Eighty-nine-year-old Navy veteran John Brown can be described as a loving husband, a devoted father and grandfather, a generous tradesman, an outspoken follower of Jesus. But there is one thing he is not. He is not bitter.
John has every right to be bitter about his early life. His father struggled with alcoholism and it made life hard for his family. John started working at age 7 instead of going to school. He didn’t learn how to read and write until much later in life. John never knew the contentment of a full stomach until he joined the Navy at age 17. Joining the Navy set John on a new path of gaining his independence.
“Three meals a day, that was just what I needed to gain strength and feel good inside,” John says. “I’d had experience as a welder since I was 16, so once I joined the Navy, they assigned me to work in the boiler room. I fell right into place. For the first time in my life, I was able to take care of myself and not be taken advantage of by others.”
John attended a Christian rally shortly after he entered the Navy and for the first time he heard that God loved him, and he gave his life to Christ. Soon after, he was baptized in a little stream in Kalihi Valley, Hawaii, by Navigator Harold DeGroff. Harold, led the Navs Military ministry in Hawaii, and taught John how to grow in his relationship with God. John learned how to read by memorizing the Bible. The Word of God became a cornerstone in his learning how to read and write.
This was a pivotal point in John’s life where he saw hope in God’s plan for him. Doors began to open for John in his career and in his personal life. He married his neighbor, Rozella, in 1950 and they have been together ever since. Rozella has a soft and gentle way about her—which is exactly what John was missing in life. John was determined to take care of her well. They had nine children and the love in their family is a strong bond.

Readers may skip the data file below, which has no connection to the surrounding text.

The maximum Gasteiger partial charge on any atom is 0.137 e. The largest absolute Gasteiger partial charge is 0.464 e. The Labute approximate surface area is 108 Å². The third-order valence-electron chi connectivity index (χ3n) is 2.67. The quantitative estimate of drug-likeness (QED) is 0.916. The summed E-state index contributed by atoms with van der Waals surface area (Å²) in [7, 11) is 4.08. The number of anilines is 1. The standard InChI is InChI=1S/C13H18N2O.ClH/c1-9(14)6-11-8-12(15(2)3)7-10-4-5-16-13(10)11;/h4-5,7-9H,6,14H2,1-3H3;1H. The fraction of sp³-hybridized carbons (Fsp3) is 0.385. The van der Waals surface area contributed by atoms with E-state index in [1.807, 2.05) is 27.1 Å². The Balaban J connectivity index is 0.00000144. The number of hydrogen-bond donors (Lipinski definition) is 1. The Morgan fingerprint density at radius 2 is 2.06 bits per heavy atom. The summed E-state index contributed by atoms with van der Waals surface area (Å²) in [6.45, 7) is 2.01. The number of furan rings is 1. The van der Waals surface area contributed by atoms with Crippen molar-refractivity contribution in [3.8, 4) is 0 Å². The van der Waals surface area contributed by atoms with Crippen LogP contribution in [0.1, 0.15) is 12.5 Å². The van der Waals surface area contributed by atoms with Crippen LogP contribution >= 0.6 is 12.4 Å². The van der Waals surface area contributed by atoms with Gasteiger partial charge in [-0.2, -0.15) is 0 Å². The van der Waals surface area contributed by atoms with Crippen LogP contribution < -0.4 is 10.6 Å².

John learned a valuable lesson from his difficult upbringing: work hard and never give up. Reading the Bible—learning to read in general—opened up many new doors for John to learn new skills. He attended Northwest University in Seattle for two years. He became a hand-writing expert and consulted in law cases. But, during most of his life, John worked as a welder. The International Brotherhood of Boilermakers recognized his 70 years of hard work and dedication.
“I can see God’s favor in providing for me and my family,” John says. “I have all I need and more. I see how God can change all things for His glory. Even in the darkest moments, God is sovereign and He reigns over us all. To Him be the glory. I have run the race with perseverance—and I am still going strong!”
The above photo shows Jim Downing, right, a longtime staff member with The Navigators, the ministry that helped nurture the faith of John Brown (left). The two retired Navy men met at a Pearl Harbor reunion and have been friends ever since.
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